In 2021, HPE acquired Determined AI, an open-source machine learning platform, so it could accelerate the development of AI offerings for clients. HPE has also begun partnering with schools to shape curriculums that teach AI skills.
“Going forward, the number of cloud engineers is a very small circle,” Monroe said. “And let’s be real, the diversity within that circle is even smaller. So, as you want to grow talent here, we’re going to have to ensure the graduating classes will have this skill set. That’s where we’ve been focusing now.”
A growing need for engineers
Bryan Powell, a “talent operating partner” at global venture capital and private equity firm Insight Partners, said more 40% of open roles across Insight’s own portfolio of jobs are in engineering, “many of which are related to AI and Machine Learning.
“We also continue to see growth in non-technical jobs referencing skills in AI,” Powell said.
“In highest demand are engineers with skills and experience in prompt engineering, machine learning, natural language processing, reinforcement learning, data science and API implementation. These skills are at the forefront of AI-product development at the world’s top tech companies.”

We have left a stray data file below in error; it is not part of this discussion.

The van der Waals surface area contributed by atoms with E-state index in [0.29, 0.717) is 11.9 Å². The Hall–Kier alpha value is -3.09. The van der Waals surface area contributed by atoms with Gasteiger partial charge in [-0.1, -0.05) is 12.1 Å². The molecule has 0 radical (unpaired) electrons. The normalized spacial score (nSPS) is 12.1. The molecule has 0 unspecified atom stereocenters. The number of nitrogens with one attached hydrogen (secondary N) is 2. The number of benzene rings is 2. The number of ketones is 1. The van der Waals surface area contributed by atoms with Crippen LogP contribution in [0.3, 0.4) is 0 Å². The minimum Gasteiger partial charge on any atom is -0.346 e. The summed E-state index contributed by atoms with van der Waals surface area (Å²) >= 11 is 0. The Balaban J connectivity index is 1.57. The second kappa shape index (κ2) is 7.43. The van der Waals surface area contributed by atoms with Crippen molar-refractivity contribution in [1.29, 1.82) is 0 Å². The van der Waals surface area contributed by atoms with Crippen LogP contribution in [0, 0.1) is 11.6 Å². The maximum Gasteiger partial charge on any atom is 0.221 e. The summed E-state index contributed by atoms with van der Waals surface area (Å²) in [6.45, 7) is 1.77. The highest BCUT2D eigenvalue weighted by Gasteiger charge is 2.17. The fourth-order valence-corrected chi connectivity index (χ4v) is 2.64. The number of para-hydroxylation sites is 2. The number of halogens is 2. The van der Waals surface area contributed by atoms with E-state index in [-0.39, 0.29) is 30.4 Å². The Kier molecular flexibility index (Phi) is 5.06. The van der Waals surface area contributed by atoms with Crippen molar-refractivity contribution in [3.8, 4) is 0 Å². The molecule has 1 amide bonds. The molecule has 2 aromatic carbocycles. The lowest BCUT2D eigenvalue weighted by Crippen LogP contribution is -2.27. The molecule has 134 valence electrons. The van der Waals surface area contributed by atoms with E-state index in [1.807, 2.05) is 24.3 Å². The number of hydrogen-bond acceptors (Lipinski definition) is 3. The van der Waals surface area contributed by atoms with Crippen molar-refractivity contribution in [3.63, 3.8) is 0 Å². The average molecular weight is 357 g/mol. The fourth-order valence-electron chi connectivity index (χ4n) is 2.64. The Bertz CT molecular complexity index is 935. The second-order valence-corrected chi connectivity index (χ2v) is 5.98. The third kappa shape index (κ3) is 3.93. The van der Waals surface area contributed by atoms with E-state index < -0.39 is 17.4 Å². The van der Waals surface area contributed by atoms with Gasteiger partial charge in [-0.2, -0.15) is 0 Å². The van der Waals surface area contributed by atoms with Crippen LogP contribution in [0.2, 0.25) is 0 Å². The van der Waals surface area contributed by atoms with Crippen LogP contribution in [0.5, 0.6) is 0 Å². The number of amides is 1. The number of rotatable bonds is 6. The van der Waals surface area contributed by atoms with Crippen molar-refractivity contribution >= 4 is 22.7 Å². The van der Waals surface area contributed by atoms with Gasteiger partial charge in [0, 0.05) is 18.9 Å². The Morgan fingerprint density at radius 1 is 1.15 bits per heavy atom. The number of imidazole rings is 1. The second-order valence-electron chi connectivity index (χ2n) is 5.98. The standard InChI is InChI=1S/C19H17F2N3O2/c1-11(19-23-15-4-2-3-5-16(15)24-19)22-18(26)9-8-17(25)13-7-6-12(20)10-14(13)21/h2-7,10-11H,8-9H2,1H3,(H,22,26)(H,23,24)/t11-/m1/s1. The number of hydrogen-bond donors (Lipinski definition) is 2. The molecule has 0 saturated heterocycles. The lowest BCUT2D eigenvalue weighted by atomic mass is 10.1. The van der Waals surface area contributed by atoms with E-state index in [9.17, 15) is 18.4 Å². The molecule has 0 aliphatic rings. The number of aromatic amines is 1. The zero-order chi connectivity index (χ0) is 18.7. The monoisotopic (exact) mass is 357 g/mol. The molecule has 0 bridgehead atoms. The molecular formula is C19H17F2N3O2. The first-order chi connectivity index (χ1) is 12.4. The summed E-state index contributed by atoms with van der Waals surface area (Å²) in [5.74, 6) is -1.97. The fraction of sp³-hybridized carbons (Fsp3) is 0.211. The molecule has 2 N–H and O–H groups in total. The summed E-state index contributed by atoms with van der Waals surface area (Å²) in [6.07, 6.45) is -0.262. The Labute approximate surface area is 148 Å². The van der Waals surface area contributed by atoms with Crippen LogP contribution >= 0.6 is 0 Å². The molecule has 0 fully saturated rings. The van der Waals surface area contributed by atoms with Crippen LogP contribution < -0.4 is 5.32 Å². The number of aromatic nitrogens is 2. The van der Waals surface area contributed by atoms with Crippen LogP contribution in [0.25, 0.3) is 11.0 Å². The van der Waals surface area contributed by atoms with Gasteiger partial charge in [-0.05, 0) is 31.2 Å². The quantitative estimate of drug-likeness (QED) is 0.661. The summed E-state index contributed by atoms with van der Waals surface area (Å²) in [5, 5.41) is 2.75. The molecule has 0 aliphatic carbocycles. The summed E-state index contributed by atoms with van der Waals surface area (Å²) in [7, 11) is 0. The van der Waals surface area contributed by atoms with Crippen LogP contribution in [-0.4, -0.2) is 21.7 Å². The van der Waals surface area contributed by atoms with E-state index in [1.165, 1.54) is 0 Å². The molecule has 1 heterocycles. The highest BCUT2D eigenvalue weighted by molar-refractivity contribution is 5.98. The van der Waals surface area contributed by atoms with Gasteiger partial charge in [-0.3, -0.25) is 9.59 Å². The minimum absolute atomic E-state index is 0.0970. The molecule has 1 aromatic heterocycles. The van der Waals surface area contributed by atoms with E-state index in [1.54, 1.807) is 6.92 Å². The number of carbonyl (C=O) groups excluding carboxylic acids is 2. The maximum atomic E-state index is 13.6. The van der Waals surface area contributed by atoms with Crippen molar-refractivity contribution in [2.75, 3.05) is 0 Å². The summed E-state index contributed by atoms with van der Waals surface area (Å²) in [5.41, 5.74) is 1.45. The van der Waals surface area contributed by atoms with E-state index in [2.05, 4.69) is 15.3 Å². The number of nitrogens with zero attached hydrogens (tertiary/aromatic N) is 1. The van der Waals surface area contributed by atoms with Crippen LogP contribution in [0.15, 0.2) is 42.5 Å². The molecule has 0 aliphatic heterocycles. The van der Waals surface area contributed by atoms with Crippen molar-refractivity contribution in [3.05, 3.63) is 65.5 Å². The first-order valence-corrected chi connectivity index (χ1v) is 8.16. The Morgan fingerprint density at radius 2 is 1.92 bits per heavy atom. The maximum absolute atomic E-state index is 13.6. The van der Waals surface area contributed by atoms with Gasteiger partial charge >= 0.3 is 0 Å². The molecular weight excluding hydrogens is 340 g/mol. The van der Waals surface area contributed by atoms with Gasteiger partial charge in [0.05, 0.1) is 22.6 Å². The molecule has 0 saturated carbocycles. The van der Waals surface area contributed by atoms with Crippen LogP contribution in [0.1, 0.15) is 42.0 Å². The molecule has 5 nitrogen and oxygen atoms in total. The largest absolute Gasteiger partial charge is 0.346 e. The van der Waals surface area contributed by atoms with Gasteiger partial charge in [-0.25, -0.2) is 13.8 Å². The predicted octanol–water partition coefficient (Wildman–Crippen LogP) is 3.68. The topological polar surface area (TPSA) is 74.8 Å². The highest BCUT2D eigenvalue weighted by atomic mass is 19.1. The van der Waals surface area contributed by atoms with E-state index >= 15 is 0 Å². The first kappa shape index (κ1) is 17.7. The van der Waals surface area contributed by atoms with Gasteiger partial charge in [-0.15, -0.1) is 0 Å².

For the foreseeable future, Powell said, engineers with these technical skills will continue to be highly sought after because of the recent push around AI. Longer term, however, AI will become democratised and everyday employees will need to be able to utilise AI-tools to continue to remain effective and competitive, he said.
“As AI technology evolves, skills like prompt engineering for [large language models] will continue to be in demand, as will individuals with these skills. These proficiencies become even more important as AI models become more sophisticated, requiring users to adapt their skills to new architectures, algorithms, and frameworks,” Powell said.
“Continuous learning on the latest tech trends will be vital not only for advanced AI users, but also for the average employee.”
The best way to attract and retain AI-talent, Powell said, is to prioritise work-life balance, especially with so many companies and roles being remote first or hybrid.
“You should also promote growth and learning opportunities; build an inclusive, positive, and transparent company culture; encourage autonomy, innovation, and impact,” Powell said. “Support career progression and leadership opportunities for strong employees.”